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Parliament approves declaration condemning terrorist attack by Hamas against Israel

Parliament approved on Wednesday a political statement sponsored by the ruling Fidesz party condemning the terrorist attack by Hamas on Israel and expressing sympathy with those who suffered in the attacks and lost their loved ones.

Fully 168 MPs voted for the motion, two against, while there were four abstentions.

The declaration also recognises Israel’s right to self-defence.

It further states that “crowds” entering Europe infiltrated by Hamas and other terrorists severely endangered European security and was a “direct result” of its “irresponsible and flawed” migration policy.

In addition, it states that Hungary is defending its borders against illegal migration with physical and legal border closures and declares the expectation that the EU should support its border protection efforts to bar terrorists from entering Europe.

Yacov Hadas-Handelsman, Israel’s ambassador to Hungary, was present at the session.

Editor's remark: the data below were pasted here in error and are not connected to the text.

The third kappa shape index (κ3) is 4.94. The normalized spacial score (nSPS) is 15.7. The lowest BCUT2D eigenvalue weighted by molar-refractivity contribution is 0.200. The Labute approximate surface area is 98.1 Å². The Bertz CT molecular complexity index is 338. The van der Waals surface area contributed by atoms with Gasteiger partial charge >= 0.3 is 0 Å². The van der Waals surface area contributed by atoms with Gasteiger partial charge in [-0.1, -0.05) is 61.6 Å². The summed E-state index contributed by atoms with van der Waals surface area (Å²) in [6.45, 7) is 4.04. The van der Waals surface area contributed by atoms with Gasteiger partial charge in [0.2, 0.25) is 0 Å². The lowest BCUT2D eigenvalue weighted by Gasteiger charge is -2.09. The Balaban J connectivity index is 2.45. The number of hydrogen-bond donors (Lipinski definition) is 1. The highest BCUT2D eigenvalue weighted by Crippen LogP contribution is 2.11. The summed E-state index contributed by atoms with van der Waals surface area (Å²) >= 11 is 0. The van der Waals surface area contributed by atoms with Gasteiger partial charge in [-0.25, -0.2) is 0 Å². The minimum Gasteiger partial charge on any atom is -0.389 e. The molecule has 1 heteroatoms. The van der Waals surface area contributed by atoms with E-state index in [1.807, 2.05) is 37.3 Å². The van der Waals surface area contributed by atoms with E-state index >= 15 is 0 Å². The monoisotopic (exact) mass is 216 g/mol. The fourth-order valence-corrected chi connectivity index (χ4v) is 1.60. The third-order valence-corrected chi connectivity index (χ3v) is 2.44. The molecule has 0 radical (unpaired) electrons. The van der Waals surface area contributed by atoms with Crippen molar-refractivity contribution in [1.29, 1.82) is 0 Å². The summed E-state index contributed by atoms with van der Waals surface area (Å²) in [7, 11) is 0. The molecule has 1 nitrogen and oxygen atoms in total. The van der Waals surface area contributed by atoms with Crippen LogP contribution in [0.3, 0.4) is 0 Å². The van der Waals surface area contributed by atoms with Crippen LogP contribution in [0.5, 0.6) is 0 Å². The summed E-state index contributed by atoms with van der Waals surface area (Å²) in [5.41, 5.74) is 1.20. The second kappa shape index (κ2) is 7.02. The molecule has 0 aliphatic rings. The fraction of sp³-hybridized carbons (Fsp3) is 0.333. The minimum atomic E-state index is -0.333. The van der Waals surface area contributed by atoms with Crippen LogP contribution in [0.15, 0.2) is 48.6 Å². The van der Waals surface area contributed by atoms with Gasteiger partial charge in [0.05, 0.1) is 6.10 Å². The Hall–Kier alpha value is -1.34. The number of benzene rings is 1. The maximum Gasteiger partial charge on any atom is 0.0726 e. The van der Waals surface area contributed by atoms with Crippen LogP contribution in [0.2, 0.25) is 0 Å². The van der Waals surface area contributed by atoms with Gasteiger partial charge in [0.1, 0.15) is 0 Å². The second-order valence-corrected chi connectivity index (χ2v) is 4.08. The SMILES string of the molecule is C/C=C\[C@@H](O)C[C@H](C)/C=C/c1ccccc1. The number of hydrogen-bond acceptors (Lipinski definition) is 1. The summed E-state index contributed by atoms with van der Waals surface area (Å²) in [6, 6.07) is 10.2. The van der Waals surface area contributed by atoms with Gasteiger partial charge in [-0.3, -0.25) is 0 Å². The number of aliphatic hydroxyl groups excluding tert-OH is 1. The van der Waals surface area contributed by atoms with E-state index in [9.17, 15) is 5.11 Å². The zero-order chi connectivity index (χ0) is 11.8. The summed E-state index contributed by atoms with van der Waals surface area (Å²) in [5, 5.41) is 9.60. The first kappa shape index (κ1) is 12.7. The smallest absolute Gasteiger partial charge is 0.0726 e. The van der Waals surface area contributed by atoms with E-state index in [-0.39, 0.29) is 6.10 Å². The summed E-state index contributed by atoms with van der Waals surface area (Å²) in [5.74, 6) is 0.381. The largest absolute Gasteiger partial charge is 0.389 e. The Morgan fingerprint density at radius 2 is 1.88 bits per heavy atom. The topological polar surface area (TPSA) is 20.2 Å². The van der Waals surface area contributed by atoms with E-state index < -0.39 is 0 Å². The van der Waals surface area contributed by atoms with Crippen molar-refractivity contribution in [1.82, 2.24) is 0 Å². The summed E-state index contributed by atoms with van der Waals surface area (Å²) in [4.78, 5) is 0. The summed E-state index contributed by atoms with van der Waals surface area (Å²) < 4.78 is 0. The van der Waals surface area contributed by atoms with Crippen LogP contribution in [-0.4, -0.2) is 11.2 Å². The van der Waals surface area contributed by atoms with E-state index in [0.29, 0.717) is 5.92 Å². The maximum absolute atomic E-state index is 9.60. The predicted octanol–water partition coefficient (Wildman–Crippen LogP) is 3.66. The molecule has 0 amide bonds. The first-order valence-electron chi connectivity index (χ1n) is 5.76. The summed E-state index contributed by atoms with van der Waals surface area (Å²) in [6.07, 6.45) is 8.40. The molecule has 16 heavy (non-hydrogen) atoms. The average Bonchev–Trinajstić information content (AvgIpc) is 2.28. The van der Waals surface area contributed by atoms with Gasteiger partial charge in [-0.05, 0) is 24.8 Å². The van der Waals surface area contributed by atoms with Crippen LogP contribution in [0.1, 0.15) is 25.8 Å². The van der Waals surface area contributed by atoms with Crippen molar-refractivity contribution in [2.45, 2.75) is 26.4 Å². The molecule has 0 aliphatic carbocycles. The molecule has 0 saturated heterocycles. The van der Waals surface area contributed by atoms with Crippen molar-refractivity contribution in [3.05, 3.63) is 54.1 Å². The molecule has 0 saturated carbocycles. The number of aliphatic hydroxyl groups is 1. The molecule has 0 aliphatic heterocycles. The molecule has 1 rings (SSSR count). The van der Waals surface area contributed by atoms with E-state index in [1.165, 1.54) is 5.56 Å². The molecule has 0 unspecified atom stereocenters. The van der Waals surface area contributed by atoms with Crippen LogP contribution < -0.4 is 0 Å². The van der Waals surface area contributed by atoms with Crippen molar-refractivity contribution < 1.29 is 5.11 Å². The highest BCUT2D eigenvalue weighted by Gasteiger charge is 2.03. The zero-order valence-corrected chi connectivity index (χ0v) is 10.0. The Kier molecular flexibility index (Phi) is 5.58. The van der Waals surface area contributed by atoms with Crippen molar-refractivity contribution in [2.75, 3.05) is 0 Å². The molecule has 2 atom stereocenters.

DK backs statement condemning terrorism

The opposition Democratic Coalition has said it supports a political statement drafted by the government condemning terrorism and standing by its victims, notwithstanding “problematic parts and omissions”.

DK proposed that Hamas should be named as a terrorist organisation in the text but this was voted down by the Fidesz majority at Tuesday’s legislative committee meeting, DK’s parliamentary group leader, Gergely Arato, told an online press briefing before the motion was adopted on Wednesday.

Still, DK has backed adopting the government’s draft which condemns the terrorist attack, expresses solidarity with Israel, and recognises Israel’s right to self-defence, he said.

Further, expressing compassion for the victims is more important than the gaps and problematic parts of the declaration, he added.

Arato said it was unfathomable why Fidesz refused to openly call Hamas a terrorist organisation and why the ruling party highlighted the European Union in connection with the threat of terrorism when the government had “released almost 1,400 human traffickers from prison”.

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